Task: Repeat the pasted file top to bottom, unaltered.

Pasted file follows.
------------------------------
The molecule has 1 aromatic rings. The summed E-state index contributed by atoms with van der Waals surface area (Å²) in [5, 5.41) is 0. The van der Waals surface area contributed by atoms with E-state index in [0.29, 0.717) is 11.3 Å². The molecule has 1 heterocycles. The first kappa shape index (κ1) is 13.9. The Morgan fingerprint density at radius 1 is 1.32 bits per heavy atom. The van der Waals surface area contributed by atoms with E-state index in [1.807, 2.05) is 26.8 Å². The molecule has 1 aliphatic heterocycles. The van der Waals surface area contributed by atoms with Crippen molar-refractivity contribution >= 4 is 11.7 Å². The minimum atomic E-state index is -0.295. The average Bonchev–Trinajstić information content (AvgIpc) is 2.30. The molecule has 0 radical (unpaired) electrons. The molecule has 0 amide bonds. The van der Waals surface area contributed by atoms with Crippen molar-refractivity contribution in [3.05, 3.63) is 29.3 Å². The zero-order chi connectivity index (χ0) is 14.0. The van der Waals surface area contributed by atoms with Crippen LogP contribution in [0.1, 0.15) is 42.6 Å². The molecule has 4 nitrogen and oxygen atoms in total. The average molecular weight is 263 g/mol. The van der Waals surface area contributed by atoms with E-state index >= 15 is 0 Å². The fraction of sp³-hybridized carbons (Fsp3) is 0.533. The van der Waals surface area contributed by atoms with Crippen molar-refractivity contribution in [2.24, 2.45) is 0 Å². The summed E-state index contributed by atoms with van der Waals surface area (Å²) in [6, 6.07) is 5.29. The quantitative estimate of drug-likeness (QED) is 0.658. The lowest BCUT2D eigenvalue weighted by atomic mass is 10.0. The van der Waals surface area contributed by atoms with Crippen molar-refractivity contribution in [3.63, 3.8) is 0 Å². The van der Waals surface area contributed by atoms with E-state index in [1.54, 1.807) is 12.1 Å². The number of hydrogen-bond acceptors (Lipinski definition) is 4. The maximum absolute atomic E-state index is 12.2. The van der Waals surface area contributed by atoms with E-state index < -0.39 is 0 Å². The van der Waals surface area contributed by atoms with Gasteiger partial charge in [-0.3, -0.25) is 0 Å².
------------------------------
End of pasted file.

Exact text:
The molecule has 1 aromatic rings. The summed E-state index contributed by atoms with van der Waals surface area (Å²) in [5, 5.41) is 0. The van der Waals surface area contributed by atoms with E-state index in [0.29, 0.717) is 11.3 Å². The molecule has 1 heterocycles. The first kappa shape index (κ1) is 13.9. The Morgan fingerprint density at radius 1 is 1.32 bits per heavy atom. The van der Waals surface area contributed by atoms with E-state index in [1.807, 2.05) is 26.8 Å². The molecule has 1 aliphatic heterocycles. The van der Waals surface area contributed by atoms with Crippen molar-refractivity contribution >= 4 is 11.7 Å². The minimum atomic E-state index is -0.295. The average Bonchev–Trinajstić information content (AvgIpc) is 2.30. The molecule has 0 radical (unpaired) electrons. The molecule has 0 amide bonds. The van der Waals surface area contributed by atoms with Crippen molar-refractivity contribution in [3.05, 3.63) is 29.3 Å². The zero-order chi connectivity index (χ0) is 14.0. The van der Waals surface area contributed by atoms with Crippen LogP contribution in [0.1, 0.15) is 42.6 Å². The molecule has 4 nitrogen and oxygen atoms in total. The average molecular weight is 263 g/mol. The van der Waals surface area contributed by atoms with E-state index >= 15 is 0 Å². The fraction of sp³-hybridized carbons (Fsp3) is 0.533. The van der Waals surface area contributed by atoms with Crippen molar-refractivity contribution in [2.24, 2.45) is 0 Å². The summed E-state index contributed by atoms with van der Waals surface area (Å²) in [6, 6.07) is 5.29. The quantitative estimate of drug-likeness (QED) is 0.658. The lowest BCUT2D eigenvalue weighted by atomic mass is 10.0. The van der Waals surface area contributed by atoms with Crippen molar-refractivity contribution in [3.63, 3.8) is 0 Å². The van der Waals surface area contributed by atoms with E-state index in [1.54, 1.807) is 12.1 Å². The number of hydrogen-bond acceptors (Lipinski definition) is 4. The maximum absolute atomic E-state index is 12.2. The van der Waals surface area contributed by atoms with E-state index < -0.39 is 0 Å². The van der Waals surface area contributed by atoms with Gasteiger partial charge in [-0.3, -0.25) is 0 Å².